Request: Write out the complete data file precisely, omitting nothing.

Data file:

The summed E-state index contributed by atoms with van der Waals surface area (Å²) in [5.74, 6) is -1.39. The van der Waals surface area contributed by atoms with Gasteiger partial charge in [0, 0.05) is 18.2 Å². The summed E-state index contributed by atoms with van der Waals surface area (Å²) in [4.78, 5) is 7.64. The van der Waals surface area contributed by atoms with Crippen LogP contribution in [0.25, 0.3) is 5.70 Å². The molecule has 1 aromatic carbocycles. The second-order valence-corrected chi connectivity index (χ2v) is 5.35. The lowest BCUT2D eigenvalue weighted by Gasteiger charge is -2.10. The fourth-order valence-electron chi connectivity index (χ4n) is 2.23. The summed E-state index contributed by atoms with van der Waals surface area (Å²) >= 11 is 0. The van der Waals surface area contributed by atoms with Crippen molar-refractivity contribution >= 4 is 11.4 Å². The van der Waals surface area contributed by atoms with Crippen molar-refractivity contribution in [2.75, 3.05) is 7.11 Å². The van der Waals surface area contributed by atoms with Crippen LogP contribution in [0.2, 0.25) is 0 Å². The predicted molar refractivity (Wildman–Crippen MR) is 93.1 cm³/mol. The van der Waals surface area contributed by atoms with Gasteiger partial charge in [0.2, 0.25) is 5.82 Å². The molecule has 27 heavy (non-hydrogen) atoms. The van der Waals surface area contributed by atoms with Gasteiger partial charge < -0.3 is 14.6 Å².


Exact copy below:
The summed E-state index contributed by atoms with van der Waals surface area (Å²) in [5.74, 6) is -1.39. The van der Waals surface area contributed by atoms with Gasteiger partial charge in [0, 0.05) is 18.2 Å². The summed E-state index contributed by atoms with van der Waals surface area (Å²) in [4.78, 5) is 7.64. The van der Waals surface area contributed by atoms with Crippen LogP contribution in [0.25, 0.3) is 5.70 Å². The molecule has 1 aromatic carbocycles. The second-order valence-corrected chi connectivity index (χ2v) is 5.35. The lowest BCUT2D eigenvalue weighted by Gasteiger charge is -2.10. The fourth-order valence-electron chi connectivity index (χ4n) is 2.23. The summed E-state index contributed by atoms with van der Waals surface area (Å²) >= 11 is 0. The van der Waals surface area contributed by atoms with Crippen molar-refractivity contribution >= 4 is 11.4 Å². The van der Waals surface area contributed by atoms with Crippen molar-refractivity contribution in [2.75, 3.05) is 7.11 Å². The van der Waals surface area contributed by atoms with Crippen LogP contribution in [0.2, 0.25) is 0 Å². The predicted molar refractivity (Wildman–Crippen MR) is 93.1 cm³/mol. The van der Waals surface area contributed by atoms with Gasteiger partial charge in [0.2, 0.25) is 5.82 Å². The molecule has 27 heavy (non-hydrogen) atoms. The van der Waals surface area contributed by atoms with Gasteiger partial charge < -0.3 is 14.6 Å².